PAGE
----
The Cause of All My Suffering

My neighbor keeps a box of baby pigs
all winter in her kitchen. They are

motherless, always sleeping, sleepy
creatures of blood & fog, a vapor

of them wraps my house
in gauze, and the windows mist up

with their warm breath, their moist snores. They
watch her peel potatoes, boil

water from the floor, wearing
a steamy gown. She must be like

Demeter to them, but, like this weather
to me, this box of pigs

is the cause of all my suffering. They smell
of invalids, lotioned. Death is over there. When I

look toward my neighbor’s house, I see
trouble looking back

at me. Horrible life! Horrible town! I start
to dream their dreams. I dream

my muzzle’s pressed
desperately into the whiskered

belly of my dead mother. No
milk there. I dream

I slumber in a cardboard box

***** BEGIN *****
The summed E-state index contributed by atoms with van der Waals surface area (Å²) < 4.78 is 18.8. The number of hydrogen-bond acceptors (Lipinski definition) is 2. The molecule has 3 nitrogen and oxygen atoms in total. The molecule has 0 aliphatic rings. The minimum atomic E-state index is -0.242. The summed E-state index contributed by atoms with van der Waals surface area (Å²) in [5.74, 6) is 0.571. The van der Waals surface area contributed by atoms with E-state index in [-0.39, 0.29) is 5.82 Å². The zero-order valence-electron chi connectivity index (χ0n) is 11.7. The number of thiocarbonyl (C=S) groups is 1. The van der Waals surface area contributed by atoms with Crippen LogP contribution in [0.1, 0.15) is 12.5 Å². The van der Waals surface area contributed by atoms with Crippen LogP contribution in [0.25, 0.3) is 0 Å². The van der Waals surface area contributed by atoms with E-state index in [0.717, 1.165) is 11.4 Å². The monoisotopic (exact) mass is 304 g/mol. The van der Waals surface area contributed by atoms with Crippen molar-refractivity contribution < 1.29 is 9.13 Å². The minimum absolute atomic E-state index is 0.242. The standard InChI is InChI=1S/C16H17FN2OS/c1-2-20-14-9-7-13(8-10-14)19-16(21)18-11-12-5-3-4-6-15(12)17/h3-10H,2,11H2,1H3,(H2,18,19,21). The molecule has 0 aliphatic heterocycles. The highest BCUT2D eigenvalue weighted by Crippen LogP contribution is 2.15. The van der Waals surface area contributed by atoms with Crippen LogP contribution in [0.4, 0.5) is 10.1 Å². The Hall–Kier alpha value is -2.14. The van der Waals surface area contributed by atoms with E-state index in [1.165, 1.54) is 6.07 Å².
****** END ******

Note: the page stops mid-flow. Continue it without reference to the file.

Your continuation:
in a human kitchen, wishing, while

a woman I don’t love
mushes corn for me in a dish. In

every kitchen in the Midwest
there are goddesses & pigs, the sacred

contagion of pity, of giving, of loss. You can’t
escape the soft

bellies of your neighbors’ calm, the fuzzy
lullabies that drift

in cloudy piglets across their lawns. I dream
my neighbor cuts

one of them open, and stars fall out, and roll
across the floor. It frightens me. I pray

to God to give me
the ability to write

better poems than the poems of those
whom I despise. But

before spring comes, my neighbor’s
pigs die in her kitchen

one by one, and I
catch a glimpse of my own face

in the empty collection plate, looking
up at me, hungrily, one

Sunday—pink, and smudged—and ask it
Isn’t that enough?

From Where Now. Copyright © 2017 by Laura Kasischke. Used by permission of The Permissions Company, Inc., on behalf of Copper Canyon Press,